Tabatha Guasp’s faithful dog Dexter was always by her side to ease her during some of the most difficult times of her life. That made his tragic loss last year all the more difficult to overcome, and Guasp admits it still takes an emotional toll.
Recently, she made the decision to channel those emotions into creating something good.
In Dexter’s memory, Guasp has begun a donation drive for the St. Charles Parish Animal Shelter, collecting various items and monetary donations to assist the shelter as it cares for so many animals.
“(Dexter) was adopted too, from a rescue,” said Guasp. “So the whole thing, to give back in his name, would be great … I’ve been grieving him a lot lately. The anniversary of his death is coming up and I’ve been looking to pull out of it. So for other dogs who have been picked up, strays, dogs who were surrendered as well, if I can help them have a merrier Christmas, I’ll know something good came from it. Maybe that (his death) didn’t come in vain.”
The circumstances around Dexter’s death are still unclear, Guasp said, nearly a year later.
On Christmas day of 2022 Guasp let her dog Dexter out in her Kenner backyard, a backyard that was new to everyone since the family had recently moved in. Later, when she went outside to check on him, she could not find him and believed he had to be hiding somewhere.
That wasn’t the case – Dexter had gotten out of the yard. Guasp said she and family members walked around the neighborhood, but Dexter was not found. When she was home again Guasp said her godchild found a hole in the fence where Dexter must have crawled out of.
One day later, she received a phone call from the St. Charles Parish Animal Shelter. The news was not good: Dexter had been struck by a vehicle and the injuries were fatal.
Guasp said she is thankful that someone found Dexter and brought him in to the shelter so that she could be notified, but also that she and her family were baffled on how Dexter – a 13-year-old deaf dog with arthritis, bad eyesight and only one eye – was found 17 miles from his home in St. Rose.
“We never got closure,” said Guasp. “We never figured out why he got where he got to. Nobody came forward and honestly, I didn’t expect anyone to because (if someone hit Dexter) I don’t think anyone would want to admit that.”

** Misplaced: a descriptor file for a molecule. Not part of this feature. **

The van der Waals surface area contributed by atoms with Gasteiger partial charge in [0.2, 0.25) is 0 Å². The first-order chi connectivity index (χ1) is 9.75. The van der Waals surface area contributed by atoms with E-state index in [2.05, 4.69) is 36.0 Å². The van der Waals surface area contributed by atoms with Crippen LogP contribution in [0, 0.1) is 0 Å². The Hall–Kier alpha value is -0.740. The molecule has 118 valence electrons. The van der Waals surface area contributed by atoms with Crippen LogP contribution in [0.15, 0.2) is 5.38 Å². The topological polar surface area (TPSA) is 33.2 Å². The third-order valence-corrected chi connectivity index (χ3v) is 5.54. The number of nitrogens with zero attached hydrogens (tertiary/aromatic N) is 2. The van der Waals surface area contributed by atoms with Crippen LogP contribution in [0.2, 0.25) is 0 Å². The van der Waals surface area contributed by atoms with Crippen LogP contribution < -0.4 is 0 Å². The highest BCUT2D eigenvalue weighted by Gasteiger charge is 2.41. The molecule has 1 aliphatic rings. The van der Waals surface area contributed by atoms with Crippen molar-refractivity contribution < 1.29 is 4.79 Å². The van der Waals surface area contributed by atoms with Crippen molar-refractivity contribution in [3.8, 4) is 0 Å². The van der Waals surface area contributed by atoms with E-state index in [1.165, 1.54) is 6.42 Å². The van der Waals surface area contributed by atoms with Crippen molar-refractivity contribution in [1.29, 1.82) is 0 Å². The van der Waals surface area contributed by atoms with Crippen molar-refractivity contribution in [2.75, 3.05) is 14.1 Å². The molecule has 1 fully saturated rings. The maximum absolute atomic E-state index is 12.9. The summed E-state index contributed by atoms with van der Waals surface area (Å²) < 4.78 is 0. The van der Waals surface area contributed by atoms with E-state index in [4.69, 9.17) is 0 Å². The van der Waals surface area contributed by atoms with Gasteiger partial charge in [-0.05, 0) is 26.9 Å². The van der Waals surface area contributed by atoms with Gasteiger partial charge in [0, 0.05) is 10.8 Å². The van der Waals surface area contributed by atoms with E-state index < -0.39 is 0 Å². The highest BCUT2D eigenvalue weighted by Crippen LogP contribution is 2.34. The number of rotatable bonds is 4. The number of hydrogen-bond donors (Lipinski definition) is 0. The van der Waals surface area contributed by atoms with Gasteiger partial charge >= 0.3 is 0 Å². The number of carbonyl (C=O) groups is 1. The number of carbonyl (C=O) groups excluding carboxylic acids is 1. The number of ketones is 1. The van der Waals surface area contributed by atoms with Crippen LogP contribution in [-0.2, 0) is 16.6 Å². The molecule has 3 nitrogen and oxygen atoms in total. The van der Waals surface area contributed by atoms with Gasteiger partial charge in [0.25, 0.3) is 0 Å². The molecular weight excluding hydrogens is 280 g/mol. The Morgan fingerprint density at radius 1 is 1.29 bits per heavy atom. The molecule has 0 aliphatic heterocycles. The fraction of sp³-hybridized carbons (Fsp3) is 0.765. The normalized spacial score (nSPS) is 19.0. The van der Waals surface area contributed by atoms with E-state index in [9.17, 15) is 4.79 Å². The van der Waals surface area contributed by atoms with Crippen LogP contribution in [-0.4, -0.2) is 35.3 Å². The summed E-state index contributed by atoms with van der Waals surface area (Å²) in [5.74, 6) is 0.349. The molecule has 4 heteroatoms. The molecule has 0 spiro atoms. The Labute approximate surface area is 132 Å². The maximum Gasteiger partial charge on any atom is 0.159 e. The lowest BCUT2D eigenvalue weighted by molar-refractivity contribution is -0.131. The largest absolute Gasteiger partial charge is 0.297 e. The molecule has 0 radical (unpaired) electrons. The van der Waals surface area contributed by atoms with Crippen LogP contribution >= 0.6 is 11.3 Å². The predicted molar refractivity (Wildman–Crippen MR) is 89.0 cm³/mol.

Among the items Guasp is collecting for the shelter are canned Friskies pate cat food, canned dog food, peanut butter, milk bones, cat treats, pill pockets, small blankets and small cat toys. Monetary donations can be given via Venmo (@TRIP_4) or in the form of a check written to Turning Rescues Into Pets (T.R.I.P), a local non-profit organization that supports the animal shelter. Checks or donation items can be dropped off to the shelter or mailed to 921 Deputy Jeff G Watson Drive Luling, LA 70070.
Guasp said Dexter was a steady, loving companion that helped her get through a divorce and also as her mother battled cancer.
Guasp fondly remembers the day she adopted Dexter.
“He was a senior dog. His previous owner wrote a beautiful note … they couldn’t keep him, they’d fallen on hard times,” said Guasp. “Their little granddaughter was allergic and they wanted him to go to a good home. Once I saw his picture online, I knew he’d be coming home with me. We drove there first thing in the morning and once I saw him I knew I wasn’t leaving without that dog – he was so cute, so silly and so full of energy. For an old man, he was just so full of energy.”
Guasp said Dexter could make anyone laugh, whether they were an animal person or not.
“He liked to talk at you,” Guasp said. “I felt like he’d live forever, even though I knew he wouldn’t. He was just a big ball of happiness.”
She hopes this drive will help with the closure she’s been missing.
“Maybe it’s a way to close the chapter on a good note,” she said. “Helping other animals get what they need and make something really terrible into something better.”